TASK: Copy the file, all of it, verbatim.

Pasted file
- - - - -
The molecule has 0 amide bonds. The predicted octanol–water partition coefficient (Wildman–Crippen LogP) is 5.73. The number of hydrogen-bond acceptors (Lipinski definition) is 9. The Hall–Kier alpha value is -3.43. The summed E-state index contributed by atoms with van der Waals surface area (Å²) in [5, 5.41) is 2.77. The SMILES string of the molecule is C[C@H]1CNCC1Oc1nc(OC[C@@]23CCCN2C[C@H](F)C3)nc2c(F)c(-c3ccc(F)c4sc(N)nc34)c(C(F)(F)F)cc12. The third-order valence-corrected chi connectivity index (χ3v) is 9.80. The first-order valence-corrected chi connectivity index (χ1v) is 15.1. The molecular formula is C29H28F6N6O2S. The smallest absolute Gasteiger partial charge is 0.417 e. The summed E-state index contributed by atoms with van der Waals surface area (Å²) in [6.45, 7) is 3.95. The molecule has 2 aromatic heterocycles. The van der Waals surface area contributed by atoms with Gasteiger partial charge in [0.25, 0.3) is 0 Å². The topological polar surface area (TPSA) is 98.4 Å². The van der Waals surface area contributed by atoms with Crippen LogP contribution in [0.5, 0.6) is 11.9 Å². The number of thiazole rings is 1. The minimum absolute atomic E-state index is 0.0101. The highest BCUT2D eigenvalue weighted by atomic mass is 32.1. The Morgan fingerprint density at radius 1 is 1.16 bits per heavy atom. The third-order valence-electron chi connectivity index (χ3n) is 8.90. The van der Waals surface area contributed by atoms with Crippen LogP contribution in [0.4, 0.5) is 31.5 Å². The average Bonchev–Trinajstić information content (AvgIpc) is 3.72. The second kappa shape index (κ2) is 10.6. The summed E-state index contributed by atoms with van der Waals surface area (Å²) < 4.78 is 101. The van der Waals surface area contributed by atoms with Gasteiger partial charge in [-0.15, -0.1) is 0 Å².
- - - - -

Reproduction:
The molecule has 0 amide bonds. The predicted octanol–water partition coefficient (Wildman–Crippen LogP) is 5.73. The number of hydrogen-bond acceptors (Lipinski definition) is 9. The Hall–Kier alpha value is -3.43. The summed E-state index contributed by atoms with van der Waals surface area (Å²) in [5, 5.41) is 2.77. The SMILES string of the molecule is C[C@H]1CNCC1Oc1nc(OC[C@@]23CCCN2C[C@H](F)C3)nc2c(F)c(-c3ccc(F)c4sc(N)nc34)c(C(F)(F)F)cc12. The third-order valence-corrected chi connectivity index (χ3v) is 9.80. The first-order valence-corrected chi connectivity index (χ1v) is 15.1. The molecular formula is C29H28F6N6O2S. The smallest absolute Gasteiger partial charge is 0.417 e. The summed E-state index contributed by atoms with van der Waals surface area (Å²) in [6.45, 7) is 3.95. The molecule has 2 aromatic heterocycles. The van der Waals surface area contributed by atoms with Gasteiger partial charge in [0.25, 0.3) is 0 Å². The topological polar surface area (TPSA) is 98.4 Å². The van der Waals surface area contributed by atoms with Crippen LogP contribution in [0.5, 0.6) is 11.9 Å². The number of thiazole rings is 1. The minimum absolute atomic E-state index is 0.0101. The highest BCUT2D eigenvalue weighted by atomic mass is 32.1. The Morgan fingerprint density at radius 1 is 1.16 bits per heavy atom. The third-order valence-electron chi connectivity index (χ3n) is 8.90. The van der Waals surface area contributed by atoms with Crippen LogP contribution in [0.4, 0.5) is 31.5 Å². The average Bonchev–Trinajstić information content (AvgIpc) is 3.72. The second kappa shape index (κ2) is 10.6. The summed E-state index contributed by atoms with van der Waals surface area (Å²) < 4.78 is 101. The van der Waals surface area contributed by atoms with Gasteiger partial charge in [-0.15, -0.1) is 0 Å².